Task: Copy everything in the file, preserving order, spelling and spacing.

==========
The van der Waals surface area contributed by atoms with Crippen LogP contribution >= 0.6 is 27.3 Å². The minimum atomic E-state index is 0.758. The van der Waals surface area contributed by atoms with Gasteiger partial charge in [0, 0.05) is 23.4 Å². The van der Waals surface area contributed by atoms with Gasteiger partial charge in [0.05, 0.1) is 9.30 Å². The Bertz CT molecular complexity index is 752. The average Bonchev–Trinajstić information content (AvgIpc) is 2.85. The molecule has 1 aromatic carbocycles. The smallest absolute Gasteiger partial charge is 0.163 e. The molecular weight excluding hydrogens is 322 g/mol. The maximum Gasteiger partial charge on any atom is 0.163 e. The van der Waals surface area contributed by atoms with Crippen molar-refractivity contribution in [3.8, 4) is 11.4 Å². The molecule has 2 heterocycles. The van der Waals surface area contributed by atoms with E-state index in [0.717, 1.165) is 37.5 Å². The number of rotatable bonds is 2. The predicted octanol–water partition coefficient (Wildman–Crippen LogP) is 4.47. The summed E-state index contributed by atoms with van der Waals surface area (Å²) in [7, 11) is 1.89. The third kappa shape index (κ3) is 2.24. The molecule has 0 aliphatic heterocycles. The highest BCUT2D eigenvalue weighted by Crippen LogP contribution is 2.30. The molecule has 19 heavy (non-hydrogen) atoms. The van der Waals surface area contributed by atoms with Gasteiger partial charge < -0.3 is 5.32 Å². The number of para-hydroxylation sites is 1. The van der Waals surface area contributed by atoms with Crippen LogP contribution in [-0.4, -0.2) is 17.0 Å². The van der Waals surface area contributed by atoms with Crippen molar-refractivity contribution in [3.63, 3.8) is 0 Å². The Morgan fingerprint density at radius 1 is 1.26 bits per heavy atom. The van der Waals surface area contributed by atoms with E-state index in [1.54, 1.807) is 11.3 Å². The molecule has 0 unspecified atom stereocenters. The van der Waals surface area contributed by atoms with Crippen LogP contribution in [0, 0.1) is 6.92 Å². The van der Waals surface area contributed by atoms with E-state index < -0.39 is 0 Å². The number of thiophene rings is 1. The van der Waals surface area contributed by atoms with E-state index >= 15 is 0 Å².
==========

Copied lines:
The van der Waals surface area contributed by atoms with Crippen LogP contribution >= 0.6 is 27.3 Å². The minimum atomic E-state index is 0.758. The van der Waals surface area contributed by atoms with Gasteiger partial charge in [0, 0.05) is 23.4 Å². The van der Waals surface area contributed by atoms with Gasteiger partial charge in [0.05, 0.1) is 9.30 Å². The Bertz CT molecular complexity index is 752. The average Bonchev–Trinajstić information content (AvgIpc) is 2.85. The molecule has 1 aromatic carbocycles. The smallest absolute Gasteiger partial charge is 0.163 e. The molecular weight excluding hydrogens is 322 g/mol. The maximum Gasteiger partial charge on any atom is 0.163 e. The van der Waals surface area contributed by atoms with Crippen molar-refractivity contribution in [3.8, 4) is 11.4 Å². The molecule has 2 heterocycles. The van der Waals surface area contributed by atoms with E-state index in [0.717, 1.165) is 37.5 Å². The number of rotatable bonds is 2. The predicted octanol–water partition coefficient (Wildman–Crippen LogP) is 4.47. The summed E-state index contributed by atoms with van der Waals surface area (Å²) in [7, 11) is 1.89. The third kappa shape index (κ3) is 2.24. The molecule has 0 aliphatic heterocycles. The highest BCUT2D eigenvalue weighted by Crippen LogP contribution is 2.30. The molecule has 19 heavy (non-hydrogen) atoms. The van der Waals surface area contributed by atoms with Gasteiger partial charge < -0.3 is 5.32 Å². The number of para-hydroxylation sites is 1. The van der Waals surface area contributed by atoms with Crippen LogP contribution in [-0.4, -0.2) is 17.0 Å². The van der Waals surface area contributed by atoms with Crippen molar-refractivity contribution in [3.63, 3.8) is 0 Å². The Morgan fingerprint density at radius 1 is 1.26 bits per heavy atom. The van der Waals surface area contributed by atoms with E-state index in [1.54, 1.807) is 11.3 Å². The molecule has 0 unspecified atom stereocenters. The van der Waals surface area contributed by atoms with Crippen LogP contribution in [0, 0.1) is 6.92 Å². The van der Waals surface area contributed by atoms with E-state index < -0.39 is 0 Å². The number of thiophene rings is 1. The van der Waals surface area contributed by atoms with E-state index >= 15 is 0 Å².